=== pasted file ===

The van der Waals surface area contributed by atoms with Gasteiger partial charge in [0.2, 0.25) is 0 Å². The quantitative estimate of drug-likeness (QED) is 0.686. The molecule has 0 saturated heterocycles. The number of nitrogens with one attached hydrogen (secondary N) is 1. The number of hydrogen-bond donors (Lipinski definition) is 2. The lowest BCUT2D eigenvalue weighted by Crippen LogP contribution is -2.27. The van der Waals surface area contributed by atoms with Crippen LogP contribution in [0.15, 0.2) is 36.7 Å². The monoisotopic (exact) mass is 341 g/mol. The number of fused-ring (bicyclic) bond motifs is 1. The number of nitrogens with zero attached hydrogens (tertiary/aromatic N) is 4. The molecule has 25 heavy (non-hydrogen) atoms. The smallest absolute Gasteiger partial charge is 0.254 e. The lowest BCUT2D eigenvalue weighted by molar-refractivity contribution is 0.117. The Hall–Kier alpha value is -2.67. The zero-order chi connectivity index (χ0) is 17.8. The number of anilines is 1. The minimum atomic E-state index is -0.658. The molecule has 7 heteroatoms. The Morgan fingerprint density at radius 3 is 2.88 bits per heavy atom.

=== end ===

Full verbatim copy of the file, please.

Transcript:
The van der Waals surface area contributed by atoms with Gasteiger partial charge in [0.2, 0.25) is 0 Å². The quantitative estimate of drug-likeness (QED) is 0.686. The molecule has 0 saturated heterocycles. The number of nitrogens with one attached hydrogen (secondary N) is 1. The number of hydrogen-bond donors (Lipinski definition) is 2. The lowest BCUT2D eigenvalue weighted by Crippen LogP contribution is -2.27. The van der Waals surface area contributed by atoms with Crippen LogP contribution in [0.15, 0.2) is 36.7 Å². The monoisotopic (exact) mass is 341 g/mol. The number of fused-ring (bicyclic) bond motifs is 1. The number of nitrogens with zero attached hydrogens (tertiary/aromatic N) is 4. The molecule has 25 heavy (non-hydrogen) atoms. The smallest absolute Gasteiger partial charge is 0.254 e. The lowest BCUT2D eigenvalue weighted by molar-refractivity contribution is 0.117. The Hall–Kier alpha value is -2.67. The zero-order chi connectivity index (χ0) is 17.8. The number of anilines is 1. The minimum atomic E-state index is -0.658. The molecule has 7 heteroatoms. The Morgan fingerprint density at radius 3 is 2.88 bits per heavy atom.